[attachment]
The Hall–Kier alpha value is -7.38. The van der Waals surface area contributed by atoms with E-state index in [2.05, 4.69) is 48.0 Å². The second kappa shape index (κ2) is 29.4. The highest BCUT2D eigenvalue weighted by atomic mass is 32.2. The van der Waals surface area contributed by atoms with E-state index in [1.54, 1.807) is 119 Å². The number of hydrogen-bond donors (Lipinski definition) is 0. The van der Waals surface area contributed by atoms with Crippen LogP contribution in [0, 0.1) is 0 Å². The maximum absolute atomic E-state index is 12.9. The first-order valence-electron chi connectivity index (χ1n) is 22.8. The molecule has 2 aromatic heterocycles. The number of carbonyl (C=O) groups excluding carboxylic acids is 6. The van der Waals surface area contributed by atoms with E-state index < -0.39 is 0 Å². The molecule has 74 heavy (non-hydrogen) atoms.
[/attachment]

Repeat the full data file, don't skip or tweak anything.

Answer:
The Hall–Kier alpha value is -7.38. The van der Waals surface area contributed by atoms with E-state index in [2.05, 4.69) is 48.0 Å². The second kappa shape index (κ2) is 29.4. The highest BCUT2D eigenvalue weighted by atomic mass is 32.2. The van der Waals surface area contributed by atoms with E-state index in [1.54, 1.807) is 119 Å². The number of hydrogen-bond donors (Lipinski definition) is 0. The van der Waals surface area contributed by atoms with Crippen LogP contribution in [0, 0.1) is 0 Å². The maximum absolute atomic E-state index is 12.9. The first-order valence-electron chi connectivity index (χ1n) is 22.8. The molecule has 2 aromatic heterocycles. The number of carbonyl (C=O) groups excluding carboxylic acids is 6. The van der Waals surface area contributed by atoms with E-state index < -0.39 is 0 Å². The molecule has 74 heavy (non-hydrogen) atoms.